Several special modes are available in the FMS, such as a search-and-rescue pattern mode. It can help the crew fly a “square spiral” around a given place or a ladder-shaped pattern going downstream. It can also help divide a disc-shaped search area into sectors. The “transdown” mode for hoist operations brings the helicopter to zero groundspeed facing into the wind at a given altitude over given coordinates.
Another mode indicates the highest location (terrain or obstacle) between points A and B. The width considered between the two points is twice the required navigation performance, Loivet explained. The pilot can also obtain the altitude of a particular location by clicking on it.
Was Thales’ IFMS inspired by Dassault’s EASy system? No, according to Loivet. “But we heard concurrent needs from the commercial and military fields; for civil applications, the IFMS notably answers a need expressed by Eurocopter for its all-weather helicopter (AWH) technology program,” he added. The IFMS was also inspired by some concepts Thales used on the Airbus A400M military transport and the A380 commercial 550-seater.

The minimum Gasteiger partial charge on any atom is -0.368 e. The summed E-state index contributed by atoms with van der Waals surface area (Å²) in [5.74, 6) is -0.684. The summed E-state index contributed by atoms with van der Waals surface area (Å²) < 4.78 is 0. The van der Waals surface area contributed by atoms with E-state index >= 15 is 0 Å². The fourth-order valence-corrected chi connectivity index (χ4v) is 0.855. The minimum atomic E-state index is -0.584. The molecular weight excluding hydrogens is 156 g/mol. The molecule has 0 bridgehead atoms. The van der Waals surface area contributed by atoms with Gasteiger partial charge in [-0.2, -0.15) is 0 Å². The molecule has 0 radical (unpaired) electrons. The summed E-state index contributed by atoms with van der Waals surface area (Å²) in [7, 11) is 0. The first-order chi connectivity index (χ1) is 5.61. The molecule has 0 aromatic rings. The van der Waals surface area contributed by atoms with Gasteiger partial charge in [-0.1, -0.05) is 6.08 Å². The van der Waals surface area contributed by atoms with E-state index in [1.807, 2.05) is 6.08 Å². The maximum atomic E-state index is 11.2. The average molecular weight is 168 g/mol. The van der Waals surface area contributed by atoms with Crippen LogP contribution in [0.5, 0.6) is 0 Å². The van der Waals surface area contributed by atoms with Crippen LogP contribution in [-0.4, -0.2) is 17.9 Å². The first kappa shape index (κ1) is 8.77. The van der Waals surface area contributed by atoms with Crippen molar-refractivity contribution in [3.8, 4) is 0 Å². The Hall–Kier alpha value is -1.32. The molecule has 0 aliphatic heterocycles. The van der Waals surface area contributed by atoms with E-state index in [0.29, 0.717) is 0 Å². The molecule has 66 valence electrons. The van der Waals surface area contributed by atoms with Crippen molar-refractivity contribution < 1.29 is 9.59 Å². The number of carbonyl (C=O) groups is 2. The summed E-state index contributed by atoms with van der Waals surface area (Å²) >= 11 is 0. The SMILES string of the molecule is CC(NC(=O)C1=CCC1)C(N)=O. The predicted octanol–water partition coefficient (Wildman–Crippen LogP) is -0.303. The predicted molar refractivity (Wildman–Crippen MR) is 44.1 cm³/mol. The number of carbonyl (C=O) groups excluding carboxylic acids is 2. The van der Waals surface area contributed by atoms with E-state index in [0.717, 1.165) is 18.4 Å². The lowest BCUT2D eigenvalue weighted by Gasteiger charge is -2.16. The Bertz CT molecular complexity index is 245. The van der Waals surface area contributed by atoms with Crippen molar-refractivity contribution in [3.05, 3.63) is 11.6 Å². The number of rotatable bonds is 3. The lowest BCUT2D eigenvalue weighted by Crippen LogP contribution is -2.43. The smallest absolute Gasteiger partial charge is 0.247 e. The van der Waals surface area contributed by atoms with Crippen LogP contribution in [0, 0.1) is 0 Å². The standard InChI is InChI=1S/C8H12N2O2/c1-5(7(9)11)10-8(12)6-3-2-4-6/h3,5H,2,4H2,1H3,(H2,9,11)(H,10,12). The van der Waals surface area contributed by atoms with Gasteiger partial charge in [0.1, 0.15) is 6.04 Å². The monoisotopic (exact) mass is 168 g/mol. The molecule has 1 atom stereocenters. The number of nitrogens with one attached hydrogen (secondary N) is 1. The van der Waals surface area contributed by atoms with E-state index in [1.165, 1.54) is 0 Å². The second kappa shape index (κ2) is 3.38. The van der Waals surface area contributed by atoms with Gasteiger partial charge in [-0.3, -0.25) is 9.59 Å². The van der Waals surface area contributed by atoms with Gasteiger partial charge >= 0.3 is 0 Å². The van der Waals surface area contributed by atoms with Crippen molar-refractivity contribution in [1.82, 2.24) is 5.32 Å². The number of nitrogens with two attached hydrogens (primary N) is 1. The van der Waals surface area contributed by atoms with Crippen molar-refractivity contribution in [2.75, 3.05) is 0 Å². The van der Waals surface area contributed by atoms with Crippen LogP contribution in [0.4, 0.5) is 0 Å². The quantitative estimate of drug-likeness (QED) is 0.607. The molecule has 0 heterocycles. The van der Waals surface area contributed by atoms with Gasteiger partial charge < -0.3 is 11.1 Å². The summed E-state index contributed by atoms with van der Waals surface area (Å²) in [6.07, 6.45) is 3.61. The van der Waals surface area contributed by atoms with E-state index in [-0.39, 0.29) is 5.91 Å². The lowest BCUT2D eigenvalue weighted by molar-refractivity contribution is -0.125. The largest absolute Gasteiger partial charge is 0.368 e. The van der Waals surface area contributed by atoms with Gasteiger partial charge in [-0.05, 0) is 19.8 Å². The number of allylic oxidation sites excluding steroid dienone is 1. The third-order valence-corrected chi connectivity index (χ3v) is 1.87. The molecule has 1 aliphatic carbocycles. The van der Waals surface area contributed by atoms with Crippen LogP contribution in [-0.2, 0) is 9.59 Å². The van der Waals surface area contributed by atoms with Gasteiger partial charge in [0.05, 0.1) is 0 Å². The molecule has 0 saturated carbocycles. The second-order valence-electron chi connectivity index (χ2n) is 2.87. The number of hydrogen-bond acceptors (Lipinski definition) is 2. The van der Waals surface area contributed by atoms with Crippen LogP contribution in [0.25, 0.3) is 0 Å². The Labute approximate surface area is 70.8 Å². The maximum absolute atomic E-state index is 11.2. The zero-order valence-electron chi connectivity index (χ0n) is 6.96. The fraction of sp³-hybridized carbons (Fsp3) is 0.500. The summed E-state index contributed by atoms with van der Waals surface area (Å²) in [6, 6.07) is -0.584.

Loivet told AIN that although the choice of the joystick as the digital map control device came from the AWH program, Eurocopter’s AWH test pilots have subsequently decided that they prefer a trackball derived from the one used on the A380. Therefore, although the basic system comes with the joystick, customers can choose the device with which they are most comfortable.
The IFMS demonstrator has been operational since early last year for marketing purposes. In the middle of last year, the actual IFMS received its European TSO, meaning it can be installed on civil aircraft, Loivet explained. Due to its price and sophistication, “The IFMS is suitable for medium and heavy helicopters from the size of the EC 135 and EC 145 but not for light singles such as the EC 120,” Loivet pointed out. The IFMS (without the map display unit) costs some 30 to 50 percent more than a conventional FMS. Yet the FMS can be chosen without the interactive map, which remains optional.
As of early December last year, Thales had sold IFMS systems on 50 civil helicopters–all to the same undisclosed customer.
Cerullo looks back fondly on the day when, during aerial filming for the King Kong remake, he flew between the World Trade Center buildings. However, the chilling image of the second hijacked 767 hitting the World Trade Center on 9/11 will forever be etched into his memory.
On that dark day, Cerullo was flying his helicopter toward New York City on a scouting expedition for an upcoming movie. He was about six miles from the city when he witnessed United Airlines Flight 175 strike the South Tower. “ATC immediately asked me what my intentions were, and I said I wanted to go back to our home base at Republic Airport,” Cerullo told AIN.
“I thought 9/11 was the end of my career since New York City and Washington, D.C., were off limits to air traffic,” he said. “After five or six months, we were able to start doing work in New York again, but there’s obviously no more aerial filming in D.C.”